Voting Abroad as a U.S. Citizen

As a U.S. citizen living abroad, voting can present unique challenges. Whether traveling for work or stationed overseas for military duty, understanding your voting rights is essential.

This article talks about the different ways citizens of the United States can cast their votes in the local, state, federal, and presidential elections. The article also explores the eligibility criteria for becoming an absentee voter and how to request an absentee ballot. It aims to give you the information you need to exercise your right to vote.

Ways for U.S. Citizens to Vote

Understanding the available voting methods is the first step to ensure you can take part in the election. The following are the options U.S. citizens have to cast their votes.

  1. In-person voting. The voter can exercise their right to vote by going to the polling place on the date set by their state's election office.
  2. Absentee voting. This is available to voters who can't vote in person due to illness, travel, or being away from their voting residence. This is also available to active duty military members and their families.
  3. Vote by mail. Here, voters get their ballots through the mail. Then, they fill them out and mail them back to their election office or drop them off at a designated location on or before the deadline set by their state election office. The specific rules on the vote-by-mail system may vary in every state. Some states automatically send mail ballots to all registered voters. Others need voters to request a mail ballot.

What Is the Difference Between Absentee Voting and Vote by Mail?

Absentee voting allows voters who can't be in their voting residence on Election Day to vote. This is particularly useful for those traveling overseas, dealing with illness, or stationed overseas for military service. Voters should request an absentee ballot from their voting residence.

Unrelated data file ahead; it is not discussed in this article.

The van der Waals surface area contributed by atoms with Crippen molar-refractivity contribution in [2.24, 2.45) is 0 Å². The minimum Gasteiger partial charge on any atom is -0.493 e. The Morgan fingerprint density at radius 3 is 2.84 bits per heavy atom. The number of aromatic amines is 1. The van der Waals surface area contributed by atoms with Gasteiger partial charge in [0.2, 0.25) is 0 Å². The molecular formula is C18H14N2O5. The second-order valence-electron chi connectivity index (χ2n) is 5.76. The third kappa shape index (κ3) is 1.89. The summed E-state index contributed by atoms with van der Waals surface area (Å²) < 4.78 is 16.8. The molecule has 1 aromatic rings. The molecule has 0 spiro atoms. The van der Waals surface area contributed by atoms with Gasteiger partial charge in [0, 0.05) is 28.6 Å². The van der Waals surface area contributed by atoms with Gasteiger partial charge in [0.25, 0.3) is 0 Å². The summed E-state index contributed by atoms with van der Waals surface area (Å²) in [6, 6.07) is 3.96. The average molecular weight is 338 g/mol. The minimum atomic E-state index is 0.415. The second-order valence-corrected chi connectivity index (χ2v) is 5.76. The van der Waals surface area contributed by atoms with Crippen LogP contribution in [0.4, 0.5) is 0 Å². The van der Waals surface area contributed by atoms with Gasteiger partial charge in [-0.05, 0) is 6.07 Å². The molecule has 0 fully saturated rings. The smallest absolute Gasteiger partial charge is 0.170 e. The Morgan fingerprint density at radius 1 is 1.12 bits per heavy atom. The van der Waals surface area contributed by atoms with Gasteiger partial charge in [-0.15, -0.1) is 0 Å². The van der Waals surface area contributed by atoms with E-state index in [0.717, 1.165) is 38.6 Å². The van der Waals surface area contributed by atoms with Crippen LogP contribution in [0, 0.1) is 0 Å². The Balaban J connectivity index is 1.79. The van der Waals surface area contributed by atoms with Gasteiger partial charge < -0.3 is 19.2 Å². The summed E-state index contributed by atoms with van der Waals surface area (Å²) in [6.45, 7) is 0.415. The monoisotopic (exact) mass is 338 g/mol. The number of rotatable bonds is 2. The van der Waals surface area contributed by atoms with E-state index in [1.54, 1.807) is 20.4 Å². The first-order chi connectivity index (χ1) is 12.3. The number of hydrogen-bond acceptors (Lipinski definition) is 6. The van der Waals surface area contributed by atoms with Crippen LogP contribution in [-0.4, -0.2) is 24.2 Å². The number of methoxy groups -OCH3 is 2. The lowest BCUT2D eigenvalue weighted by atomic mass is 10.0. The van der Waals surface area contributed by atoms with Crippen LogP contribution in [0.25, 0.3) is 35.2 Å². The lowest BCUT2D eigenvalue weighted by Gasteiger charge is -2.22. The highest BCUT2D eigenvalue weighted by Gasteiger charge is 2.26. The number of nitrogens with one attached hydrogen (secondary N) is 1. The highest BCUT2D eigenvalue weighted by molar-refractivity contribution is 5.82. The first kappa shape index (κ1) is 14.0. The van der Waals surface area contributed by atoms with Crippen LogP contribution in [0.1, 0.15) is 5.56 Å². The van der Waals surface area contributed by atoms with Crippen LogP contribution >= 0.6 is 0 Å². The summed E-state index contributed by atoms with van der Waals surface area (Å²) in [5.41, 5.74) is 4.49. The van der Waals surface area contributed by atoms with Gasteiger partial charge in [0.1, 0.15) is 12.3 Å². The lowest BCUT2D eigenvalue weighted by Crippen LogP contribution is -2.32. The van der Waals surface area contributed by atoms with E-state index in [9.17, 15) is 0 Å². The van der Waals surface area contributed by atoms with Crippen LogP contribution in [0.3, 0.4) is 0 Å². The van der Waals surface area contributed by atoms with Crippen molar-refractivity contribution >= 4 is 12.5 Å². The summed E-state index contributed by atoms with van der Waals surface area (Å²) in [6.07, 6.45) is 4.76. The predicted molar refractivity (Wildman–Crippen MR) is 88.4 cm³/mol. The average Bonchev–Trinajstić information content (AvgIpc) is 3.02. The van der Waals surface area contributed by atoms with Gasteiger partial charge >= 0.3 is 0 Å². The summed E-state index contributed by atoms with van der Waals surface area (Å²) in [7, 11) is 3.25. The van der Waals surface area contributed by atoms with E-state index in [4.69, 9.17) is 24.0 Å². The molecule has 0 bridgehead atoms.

In contrast, voting by mail is offered to all registered voters in a state. In this process, election officials send ballots through the mail to registered voters. But, like absentee voting, the voter does not need to come to the polling place in person. The voter only needs to mail the ballot at the local election office.

Who Is Eligible to Vote as an Absentee Voter?

Under the Uniformed and Overseas Citizens Absentee Voting Act (UOCAVA), you can vote as an absentee voter if you fall under any of the following:

1. A U.S. citizen living outside of the United States

2. Active duty service members and their eligible spouses or family members of the:

  • Uniformed services
  • Merchant marine
  • Commissioned corps of the Public Health Service or
  • The National Oceanic and Atmospheric Administration

In some states, a member of the National Guard activated under state orders may also vote as an absentee voter. Note that the eligibility to vote as an absentee voter may vary in every state. You must check your state election office for state-specific requirements.

How To Vote When Abroad

You may take the following steps if you would like to vote as an absentee voter:

  1. Register and Request an Absentee Ballot

First, you register by sending a completed Federal Post Card Application (FPCA) to your local election office. The FPCA will confirm your eligibility to vote and request your absentee ballots for any elections held that year.

How To Get an FPCA?

There are two ways you can get a Federal Post Card Application.

1. Completing FPCA online — Visit the FVAP website and use the online assistant to complete your FPCA. Once completed, download the PDF package, print, sign, and mail it to your local election office.

2. Getting a hard copy — You can get a hard copy of the FPCA form on any military base or at a U.S. embassy or consulate. Once completed, you can mail your application to your local election office.

You can find the address of your local election office in this list provided by the Federal Voting Assistance Program (FVAP). You can mail your FPCA postage-free by using the FVAP return envelopes.